QUALIFY - We now have a full complement of officers elected, and we hope to
see each and every one of them quality, and be ready to do duty when
occasion may require.  The offices of Justices of the Peace and Constable
are comparatively worthless, but they are sometimes indispensable to the
community - and no man ought to allow the people to elect him, unless he is
willing to serve.

The Stockton Republican says, that a number of immigrants from the plains
have arrived at that place.  Train after train encamps nightly upon the
outskirts of the city, seldom passing through it and leaving on the morning
for Contra Costa, Tulare and other counties.  They and their stock appear
to be in fine condition.

Again has the moral sense of the whole community been shocked by an appeal
to this barbarous code.  Again have the laws upon out statute books been
openly and shamefully violated.  And this time, too, it has been done by
men from whom, on account of their intelligence and high position, we
should have looked for better things.  Done, too, for no apparent cause,
for if the statement which we give below from the Sacramento Bee is
correct, and we believe it is, we defy any man to point out a reasonable
excuse for the bloody affray - for it deserves no better name - which took
place of Tuesday morning.  D.C. BRODERICK, a United States Senator, and
David TERRY, a Judge of the Supreme Court, have each forsaken their high
positions - trampled under foot the Constitution and laws which they had
sworn to support - the one dishonored the mantle of a Senator - the other
disgraced the ermine of the Bench - and entered the ring next in the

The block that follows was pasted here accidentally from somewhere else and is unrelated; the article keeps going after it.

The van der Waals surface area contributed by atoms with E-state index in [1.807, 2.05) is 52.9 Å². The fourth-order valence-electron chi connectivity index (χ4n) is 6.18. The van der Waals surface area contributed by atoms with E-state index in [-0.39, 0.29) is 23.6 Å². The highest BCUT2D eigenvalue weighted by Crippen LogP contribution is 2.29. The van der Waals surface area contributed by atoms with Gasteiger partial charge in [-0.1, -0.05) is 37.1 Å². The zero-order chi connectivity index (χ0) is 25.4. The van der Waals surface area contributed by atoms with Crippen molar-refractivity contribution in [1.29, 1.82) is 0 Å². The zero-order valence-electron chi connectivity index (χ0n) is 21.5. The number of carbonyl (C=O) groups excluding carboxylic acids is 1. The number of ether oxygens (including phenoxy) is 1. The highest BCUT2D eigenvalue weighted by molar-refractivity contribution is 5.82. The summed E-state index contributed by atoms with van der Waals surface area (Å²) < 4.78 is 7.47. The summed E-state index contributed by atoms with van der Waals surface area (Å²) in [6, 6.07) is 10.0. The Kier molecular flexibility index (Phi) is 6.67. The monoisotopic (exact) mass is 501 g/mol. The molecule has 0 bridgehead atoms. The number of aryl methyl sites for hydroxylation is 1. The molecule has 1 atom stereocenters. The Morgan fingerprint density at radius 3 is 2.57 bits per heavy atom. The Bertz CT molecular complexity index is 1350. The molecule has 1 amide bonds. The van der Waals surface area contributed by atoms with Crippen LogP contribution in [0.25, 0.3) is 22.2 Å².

downward grade of human depravity to that of the pugilist - and upon the
false-named field of honor - with weapons peculiarly adapted to the hand of
an assassin, have sought to blot out, each in the other's blood, the little
honor that yet remained to himself.  Honor, indeed, on such a field!
This duel has been for some time on the tapis, and during the first days of
the week much anxiety was felt throughout the State to know the result.
The parties met on Monday morning, near the Lake House, and had just got
the preliminaries arranged when they were interrupted by the police of San
Francisco, and required to appear before Judge COON to answer to an attempt
to fight a duel.  The Judge discharged them on the ground that "an attempt"
was not punishable under the law.  On Tuesday morning they again met, and
this time succeeding in accomplishing their purpose.  The weapons were
TERRY's own dueling pistols, set with hair-spring triggers, carrying
half-ounce balls.  The distance ten paces.  When the word to fire was
given, from some cause (a dozen different ones are given) BRODERICK's
pistol went off prematurely, taking effect in the ground.  TERRY took
deliberate aim and fired, hitting his antagonist just above the right
nipple - the ball passing around the front of the body, crushing the
sternum bone, passing through the left lung and lodging under the skin near
the left arm.  BROKERICK fell and was soon removed to the house of Leonidas
HASKELL, where he was properly attended to.  The wound was supposed to be